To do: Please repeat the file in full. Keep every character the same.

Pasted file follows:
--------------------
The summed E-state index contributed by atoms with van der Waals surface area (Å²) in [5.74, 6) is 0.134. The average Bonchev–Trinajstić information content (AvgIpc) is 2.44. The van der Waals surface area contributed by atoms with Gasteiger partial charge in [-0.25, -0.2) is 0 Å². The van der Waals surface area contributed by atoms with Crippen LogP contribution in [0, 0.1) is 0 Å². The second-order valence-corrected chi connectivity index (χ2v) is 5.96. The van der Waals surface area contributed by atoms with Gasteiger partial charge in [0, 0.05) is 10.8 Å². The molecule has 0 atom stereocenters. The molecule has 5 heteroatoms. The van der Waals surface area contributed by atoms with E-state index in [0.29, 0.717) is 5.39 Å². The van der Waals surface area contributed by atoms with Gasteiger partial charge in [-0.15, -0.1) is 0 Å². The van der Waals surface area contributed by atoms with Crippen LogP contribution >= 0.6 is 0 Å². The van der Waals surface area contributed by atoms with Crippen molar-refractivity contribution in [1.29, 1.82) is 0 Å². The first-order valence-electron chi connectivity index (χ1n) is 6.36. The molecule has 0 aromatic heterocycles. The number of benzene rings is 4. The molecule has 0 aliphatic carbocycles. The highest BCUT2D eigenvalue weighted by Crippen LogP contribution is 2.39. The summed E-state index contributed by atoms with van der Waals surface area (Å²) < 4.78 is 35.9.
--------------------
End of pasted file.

The summed E-state index contributed by atoms with van der Waals surface area (Å²) in [5.74, 6) is 0.134. The average Bonchev–Trinajstić information content (AvgIpc) is 2.44. The van der Waals surface area contributed by atoms with Gasteiger partial charge in [-0.25, -0.2) is 0 Å². The van der Waals surface area contributed by atoms with Crippen LogP contribution in [0, 0.1) is 0 Å². The second-order valence-corrected chi connectivity index (χ2v) is 5.96. The van der Waals surface area contributed by atoms with Gasteiger partial charge in [0, 0.05) is 10.8 Å². The molecule has 0 atom stereocenters. The molecule has 5 heteroatoms. The van der Waals surface area contributed by atoms with E-state index in [0.29, 0.717) is 5.39 Å². The van der Waals surface area contributed by atoms with Gasteiger partial charge in [-0.15, -0.1) is 0 Å². The van der Waals surface area contributed by atoms with Crippen LogP contribution >= 0.6 is 0 Å². The van der Waals surface area contributed by atoms with Crippen molar-refractivity contribution in [1.29, 1.82) is 0 Å². The first-order valence-electron chi connectivity index (χ1n) is 6.36. The molecule has 0 aromatic heterocycles. The number of benzene rings is 4. The molecule has 0 aliphatic carbocycles. The highest BCUT2D eigenvalue weighted by Crippen LogP contribution is 2.39. The summed E-state index contributed by atoms with van der Waals surface area (Å²) < 4.78 is 35.9.